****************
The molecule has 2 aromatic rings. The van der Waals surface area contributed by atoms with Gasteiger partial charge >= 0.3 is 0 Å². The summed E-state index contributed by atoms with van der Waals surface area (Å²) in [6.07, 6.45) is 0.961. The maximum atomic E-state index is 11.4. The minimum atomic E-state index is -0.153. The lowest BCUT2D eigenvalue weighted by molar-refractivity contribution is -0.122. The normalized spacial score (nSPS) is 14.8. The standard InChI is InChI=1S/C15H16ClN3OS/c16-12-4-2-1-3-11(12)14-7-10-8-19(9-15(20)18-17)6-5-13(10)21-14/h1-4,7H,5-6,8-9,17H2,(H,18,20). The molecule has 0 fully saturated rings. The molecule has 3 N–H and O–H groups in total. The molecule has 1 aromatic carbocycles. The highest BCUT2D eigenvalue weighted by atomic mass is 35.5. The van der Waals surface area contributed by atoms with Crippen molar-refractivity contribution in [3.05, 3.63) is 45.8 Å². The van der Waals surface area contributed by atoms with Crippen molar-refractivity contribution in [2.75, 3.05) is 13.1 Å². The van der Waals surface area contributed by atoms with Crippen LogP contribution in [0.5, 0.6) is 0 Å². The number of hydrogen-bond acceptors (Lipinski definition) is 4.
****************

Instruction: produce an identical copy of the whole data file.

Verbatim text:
The molecule has 2 aromatic rings. The van der Waals surface area contributed by atoms with Gasteiger partial charge >= 0.3 is 0 Å². The summed E-state index contributed by atoms with van der Waals surface area (Å²) in [6.07, 6.45) is 0.961. The maximum atomic E-state index is 11.4. The minimum atomic E-state index is -0.153. The lowest BCUT2D eigenvalue weighted by molar-refractivity contribution is -0.122. The normalized spacial score (nSPS) is 14.8. The standard InChI is InChI=1S/C15H16ClN3OS/c16-12-4-2-1-3-11(12)14-7-10-8-19(9-15(20)18-17)6-5-13(10)21-14/h1-4,7H,5-6,8-9,17H2,(H,18,20). The molecule has 0 fully saturated rings. The molecule has 3 N–H and O–H groups in total. The molecule has 1 aromatic carbocycles. The highest BCUT2D eigenvalue weighted by atomic mass is 35.5. The van der Waals surface area contributed by atoms with Crippen molar-refractivity contribution in [3.05, 3.63) is 45.8 Å². The van der Waals surface area contributed by atoms with Crippen molar-refractivity contribution in [2.75, 3.05) is 13.1 Å². The van der Waals surface area contributed by atoms with Crippen LogP contribution in [0.5, 0.6) is 0 Å². The number of hydrogen-bond acceptors (Lipinski definition) is 4.